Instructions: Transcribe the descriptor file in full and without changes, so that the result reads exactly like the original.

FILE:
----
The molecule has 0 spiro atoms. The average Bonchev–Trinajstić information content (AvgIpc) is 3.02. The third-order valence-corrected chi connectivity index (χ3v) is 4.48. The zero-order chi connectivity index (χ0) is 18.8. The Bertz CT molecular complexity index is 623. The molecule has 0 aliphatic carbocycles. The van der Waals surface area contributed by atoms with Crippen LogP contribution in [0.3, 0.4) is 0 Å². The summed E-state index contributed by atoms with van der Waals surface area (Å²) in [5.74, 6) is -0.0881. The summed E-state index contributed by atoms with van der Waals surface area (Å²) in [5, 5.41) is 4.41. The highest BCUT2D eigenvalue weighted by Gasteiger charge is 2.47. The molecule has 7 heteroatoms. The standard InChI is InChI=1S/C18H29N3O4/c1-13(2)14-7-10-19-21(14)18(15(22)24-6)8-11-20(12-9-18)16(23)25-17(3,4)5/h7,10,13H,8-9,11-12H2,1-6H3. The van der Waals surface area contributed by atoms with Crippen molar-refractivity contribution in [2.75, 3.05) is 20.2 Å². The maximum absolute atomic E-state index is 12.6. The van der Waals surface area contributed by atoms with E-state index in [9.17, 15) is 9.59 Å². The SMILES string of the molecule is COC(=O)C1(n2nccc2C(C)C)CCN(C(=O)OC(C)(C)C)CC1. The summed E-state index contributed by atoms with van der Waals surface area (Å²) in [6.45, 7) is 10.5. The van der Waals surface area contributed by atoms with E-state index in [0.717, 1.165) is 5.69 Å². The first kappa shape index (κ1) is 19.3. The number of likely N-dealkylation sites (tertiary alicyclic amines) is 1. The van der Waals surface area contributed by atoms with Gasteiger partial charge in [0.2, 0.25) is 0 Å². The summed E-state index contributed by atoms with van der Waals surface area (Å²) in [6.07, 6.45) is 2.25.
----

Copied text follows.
The molecule has 0 spiro atoms. The average Bonchev–Trinajstić information content (AvgIpc) is 3.02. The third-order valence-corrected chi connectivity index (χ3v) is 4.48. The zero-order chi connectivity index (χ0) is 18.8. The Bertz CT molecular complexity index is 623. The molecule has 0 aliphatic carbocycles. The van der Waals surface area contributed by atoms with Crippen LogP contribution in [0.3, 0.4) is 0 Å². The summed E-state index contributed by atoms with van der Waals surface area (Å²) in [5.74, 6) is -0.0881. The summed E-state index contributed by atoms with van der Waals surface area (Å²) in [5, 5.41) is 4.41. The highest BCUT2D eigenvalue weighted by Gasteiger charge is 2.47. The molecule has 7 heteroatoms. The standard InChI is InChI=1S/C18H29N3O4/c1-13(2)14-7-10-19-21(14)18(15(22)24-6)8-11-20(12-9-18)16(23)25-17(3,4)5/h7,10,13H,8-9,11-12H2,1-6H3. The van der Waals surface area contributed by atoms with Crippen molar-refractivity contribution in [2.75, 3.05) is 20.2 Å². The maximum absolute atomic E-state index is 12.6. The van der Waals surface area contributed by atoms with E-state index in [9.17, 15) is 9.59 Å². The SMILES string of the molecule is COC(=O)C1(n2nccc2C(C)C)CCN(C(=O)OC(C)(C)C)CC1. The summed E-state index contributed by atoms with van der Waals surface area (Å²) in [6.45, 7) is 10.5. The van der Waals surface area contributed by atoms with E-state index in [0.717, 1.165) is 5.69 Å². The first kappa shape index (κ1) is 19.3. The number of likely N-dealkylation sites (tertiary alicyclic amines) is 1. The van der Waals surface area contributed by atoms with Gasteiger partial charge in [0.2, 0.25) is 0 Å². The summed E-state index contributed by atoms with van der Waals surface area (Å²) in [6.07, 6.45) is 2.25.